IMF’s Lagarde says “no” Indonesian loan offer

International Monetary Fund Managing Director Christine Lagarde walks into her press conference upon the conclusion of her visit to Indonesia at the Grand Hyatt Hotel September 2, 2015 in Jakarta, Indonesia. IMF Staff Photo/Stephen Jaffe
International Monetary Fund Managing Director Christine Lagarde walks into her press conference upon the conclusion of her visit to Indonesia at the Grand Hyatt Hotel September 2, 2015 in Jakarta, Indonesia. IMF Staff Photo/Stephen Jaffe

The International Monetary Fund (IMF) managing director Christine Lagarde dismissed speculation that her visit to Jakarta this week was to discuss a loan offer with the Indonesian government.

“At the risk of sounding like a parrot, the answer is no. I was not here to discuss any loan arrangements,” Lagarde said, responding to a question during a press conference at the end of her two-day visit in the Indonesian capital.

Lagarde said her return to Indonesia was at the invitation of Bank Indonesia (BI), the country’s central bank, to participate in a one-day conference on Asian finance co-hosted by BI and IMF.

The speculation was rife in the Indonesian media ahead of Lagarde’s visit as the country is feeling the pinch of the global economic slowdown and continued deprecation of its currency against the US dollar to its lowest in 17 years.

Government officials have also said that it is falling behind on funding to realize President Joko Widodo’s ambitious infrastructure projects.

IMF senior resident in Indonesia, Ben Bingham, denied the speculation ahead of Lagarde’s arrival, saying it had “no foundation.”

The government has allocated Rp 290 trillion for infrastructure development in this year’s budget and increased its allocation in the proposed 2016 state budget to Rp 313,5 trillion.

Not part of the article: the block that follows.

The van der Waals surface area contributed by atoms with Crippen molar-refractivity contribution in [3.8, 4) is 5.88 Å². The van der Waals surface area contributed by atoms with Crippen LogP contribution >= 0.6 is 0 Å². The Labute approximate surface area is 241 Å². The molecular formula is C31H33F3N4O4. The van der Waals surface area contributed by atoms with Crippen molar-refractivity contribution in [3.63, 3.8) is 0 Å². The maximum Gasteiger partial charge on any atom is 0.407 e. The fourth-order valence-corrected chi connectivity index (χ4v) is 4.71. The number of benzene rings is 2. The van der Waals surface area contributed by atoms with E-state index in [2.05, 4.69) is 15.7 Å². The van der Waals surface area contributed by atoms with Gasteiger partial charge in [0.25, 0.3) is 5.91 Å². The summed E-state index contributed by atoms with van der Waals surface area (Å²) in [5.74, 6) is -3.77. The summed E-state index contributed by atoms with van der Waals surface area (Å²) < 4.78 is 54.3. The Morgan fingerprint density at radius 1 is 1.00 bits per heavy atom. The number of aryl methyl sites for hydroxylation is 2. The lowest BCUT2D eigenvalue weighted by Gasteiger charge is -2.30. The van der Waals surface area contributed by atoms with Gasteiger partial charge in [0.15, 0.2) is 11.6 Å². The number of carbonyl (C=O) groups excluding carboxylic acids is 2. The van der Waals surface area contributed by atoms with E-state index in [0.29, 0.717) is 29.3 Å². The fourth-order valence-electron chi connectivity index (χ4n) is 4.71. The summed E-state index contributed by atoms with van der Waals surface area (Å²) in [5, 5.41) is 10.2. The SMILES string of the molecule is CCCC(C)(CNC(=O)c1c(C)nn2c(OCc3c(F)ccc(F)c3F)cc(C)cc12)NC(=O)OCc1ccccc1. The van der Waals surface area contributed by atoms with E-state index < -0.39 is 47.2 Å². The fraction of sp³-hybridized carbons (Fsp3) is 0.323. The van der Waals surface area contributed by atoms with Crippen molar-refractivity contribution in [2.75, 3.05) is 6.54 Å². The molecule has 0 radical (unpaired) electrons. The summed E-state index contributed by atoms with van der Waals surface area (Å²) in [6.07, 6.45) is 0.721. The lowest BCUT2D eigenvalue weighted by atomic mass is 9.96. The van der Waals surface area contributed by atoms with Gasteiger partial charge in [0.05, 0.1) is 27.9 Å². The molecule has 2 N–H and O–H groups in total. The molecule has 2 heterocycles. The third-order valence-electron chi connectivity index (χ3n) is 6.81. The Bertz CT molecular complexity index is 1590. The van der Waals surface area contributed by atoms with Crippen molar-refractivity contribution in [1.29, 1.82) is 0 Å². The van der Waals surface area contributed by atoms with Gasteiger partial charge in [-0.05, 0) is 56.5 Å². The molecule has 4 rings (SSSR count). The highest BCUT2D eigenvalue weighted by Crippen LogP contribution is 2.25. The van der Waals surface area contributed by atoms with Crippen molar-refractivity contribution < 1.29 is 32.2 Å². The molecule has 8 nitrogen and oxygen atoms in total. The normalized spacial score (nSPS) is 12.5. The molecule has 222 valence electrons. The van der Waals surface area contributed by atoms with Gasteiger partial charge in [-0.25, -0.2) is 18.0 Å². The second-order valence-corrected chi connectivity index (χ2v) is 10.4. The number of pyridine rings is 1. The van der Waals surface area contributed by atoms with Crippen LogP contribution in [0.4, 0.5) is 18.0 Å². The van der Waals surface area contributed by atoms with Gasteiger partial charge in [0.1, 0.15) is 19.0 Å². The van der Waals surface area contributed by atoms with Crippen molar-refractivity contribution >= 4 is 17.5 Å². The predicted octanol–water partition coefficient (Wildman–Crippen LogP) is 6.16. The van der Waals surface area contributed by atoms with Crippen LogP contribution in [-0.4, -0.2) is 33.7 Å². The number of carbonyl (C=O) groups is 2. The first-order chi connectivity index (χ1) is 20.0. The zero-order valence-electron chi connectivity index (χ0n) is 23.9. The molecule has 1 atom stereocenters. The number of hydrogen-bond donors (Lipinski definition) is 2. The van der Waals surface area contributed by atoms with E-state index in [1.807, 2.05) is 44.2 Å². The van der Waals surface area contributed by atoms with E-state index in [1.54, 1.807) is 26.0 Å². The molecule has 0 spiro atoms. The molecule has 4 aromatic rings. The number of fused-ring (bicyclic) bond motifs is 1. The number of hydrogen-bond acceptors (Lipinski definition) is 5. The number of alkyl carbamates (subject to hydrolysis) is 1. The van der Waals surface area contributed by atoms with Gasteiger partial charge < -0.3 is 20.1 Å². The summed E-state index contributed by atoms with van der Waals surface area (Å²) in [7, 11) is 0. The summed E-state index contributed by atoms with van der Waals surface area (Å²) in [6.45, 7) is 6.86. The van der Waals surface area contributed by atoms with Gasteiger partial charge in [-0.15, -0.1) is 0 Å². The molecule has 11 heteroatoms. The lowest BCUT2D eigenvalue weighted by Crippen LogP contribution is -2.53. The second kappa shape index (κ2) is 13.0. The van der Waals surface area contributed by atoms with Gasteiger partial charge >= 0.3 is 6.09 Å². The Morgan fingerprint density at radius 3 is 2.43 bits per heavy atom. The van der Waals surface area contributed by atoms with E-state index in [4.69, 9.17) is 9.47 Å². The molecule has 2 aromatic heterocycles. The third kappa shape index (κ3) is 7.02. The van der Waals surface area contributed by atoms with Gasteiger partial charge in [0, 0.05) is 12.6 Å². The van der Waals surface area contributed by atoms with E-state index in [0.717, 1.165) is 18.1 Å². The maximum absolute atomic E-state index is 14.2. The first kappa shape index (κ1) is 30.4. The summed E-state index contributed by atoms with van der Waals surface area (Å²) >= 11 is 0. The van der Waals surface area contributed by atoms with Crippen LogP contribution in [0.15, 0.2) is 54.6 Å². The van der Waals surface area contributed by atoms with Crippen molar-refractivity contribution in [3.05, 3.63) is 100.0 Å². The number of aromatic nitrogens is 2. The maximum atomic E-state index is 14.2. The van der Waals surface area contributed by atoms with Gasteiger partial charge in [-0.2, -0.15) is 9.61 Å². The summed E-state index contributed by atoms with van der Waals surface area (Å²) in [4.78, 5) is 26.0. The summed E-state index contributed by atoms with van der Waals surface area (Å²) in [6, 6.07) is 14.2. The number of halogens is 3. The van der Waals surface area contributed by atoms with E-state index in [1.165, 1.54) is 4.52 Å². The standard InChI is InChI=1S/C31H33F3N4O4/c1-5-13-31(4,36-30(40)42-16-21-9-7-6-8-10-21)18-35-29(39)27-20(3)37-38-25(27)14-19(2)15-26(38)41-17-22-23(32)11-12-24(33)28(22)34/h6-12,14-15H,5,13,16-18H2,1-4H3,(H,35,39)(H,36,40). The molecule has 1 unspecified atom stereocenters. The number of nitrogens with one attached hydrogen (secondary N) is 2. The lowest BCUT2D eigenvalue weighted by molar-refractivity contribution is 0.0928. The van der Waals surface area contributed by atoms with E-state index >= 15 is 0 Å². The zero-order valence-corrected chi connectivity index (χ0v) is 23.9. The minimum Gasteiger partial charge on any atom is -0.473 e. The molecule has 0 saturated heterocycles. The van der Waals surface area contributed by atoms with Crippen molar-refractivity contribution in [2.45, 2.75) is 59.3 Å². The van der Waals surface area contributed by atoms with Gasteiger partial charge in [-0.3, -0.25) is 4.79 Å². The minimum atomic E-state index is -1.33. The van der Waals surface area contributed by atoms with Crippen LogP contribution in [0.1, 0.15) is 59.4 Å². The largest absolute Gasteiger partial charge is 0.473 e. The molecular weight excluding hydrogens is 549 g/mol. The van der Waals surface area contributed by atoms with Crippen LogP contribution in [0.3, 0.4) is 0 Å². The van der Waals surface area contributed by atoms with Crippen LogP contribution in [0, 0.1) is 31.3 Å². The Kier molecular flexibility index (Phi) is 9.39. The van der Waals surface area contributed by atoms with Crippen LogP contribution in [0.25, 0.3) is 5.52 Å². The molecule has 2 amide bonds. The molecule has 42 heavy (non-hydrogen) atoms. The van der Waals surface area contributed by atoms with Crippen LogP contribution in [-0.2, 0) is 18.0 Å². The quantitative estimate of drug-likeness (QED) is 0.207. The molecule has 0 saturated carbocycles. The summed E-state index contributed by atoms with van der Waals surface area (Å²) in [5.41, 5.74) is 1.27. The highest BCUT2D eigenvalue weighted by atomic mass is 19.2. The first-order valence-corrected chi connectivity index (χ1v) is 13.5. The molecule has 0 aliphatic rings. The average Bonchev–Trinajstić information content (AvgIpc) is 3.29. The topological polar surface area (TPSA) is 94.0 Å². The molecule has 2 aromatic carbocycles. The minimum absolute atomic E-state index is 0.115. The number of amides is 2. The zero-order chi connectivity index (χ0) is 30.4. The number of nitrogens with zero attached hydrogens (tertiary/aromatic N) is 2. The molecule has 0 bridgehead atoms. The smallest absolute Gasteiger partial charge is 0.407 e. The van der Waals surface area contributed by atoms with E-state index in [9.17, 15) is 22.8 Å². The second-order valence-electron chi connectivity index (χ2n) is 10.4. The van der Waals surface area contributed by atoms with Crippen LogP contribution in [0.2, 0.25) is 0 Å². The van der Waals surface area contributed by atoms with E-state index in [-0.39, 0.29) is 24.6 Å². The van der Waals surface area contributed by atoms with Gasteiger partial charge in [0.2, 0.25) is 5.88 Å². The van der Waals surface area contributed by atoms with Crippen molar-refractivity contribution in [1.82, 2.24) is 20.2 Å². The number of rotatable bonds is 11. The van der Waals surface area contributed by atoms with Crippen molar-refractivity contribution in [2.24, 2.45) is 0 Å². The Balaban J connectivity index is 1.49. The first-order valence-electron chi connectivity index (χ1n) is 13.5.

Lagarde reiterated that the IMF’s mission is not to invest in infrastructure development projects and their financing in general.

“Our mission has to do with financial stability with surveillance of macroeconomic policies of membership the 188 members but we are very cognizant of the importance of infrastructure in the region,” she said.

In his opening remarks at the Asian African conference in April, Joko told 30 leaders and delegates from 92 countries that it was an “obsolete” idea to think the world economic problems can only be solved by the IMF, World Bank and the Asian Development Bank (ADB).

However, the ADB announced Tuesday that it has approved a $400-million-program loan to help  Indonesia to develop its financial sector, including expanding access to financial services for poor households.

“A deep, liquid and efficient financial sector is critical for stability and growth, and this assistance supports reforms, including measures to help the newly integrated financial sector regulator, OJK, to become fully operational,” Jim Nugent, director general of ADB’s Southeast Asia Department said in a statement.

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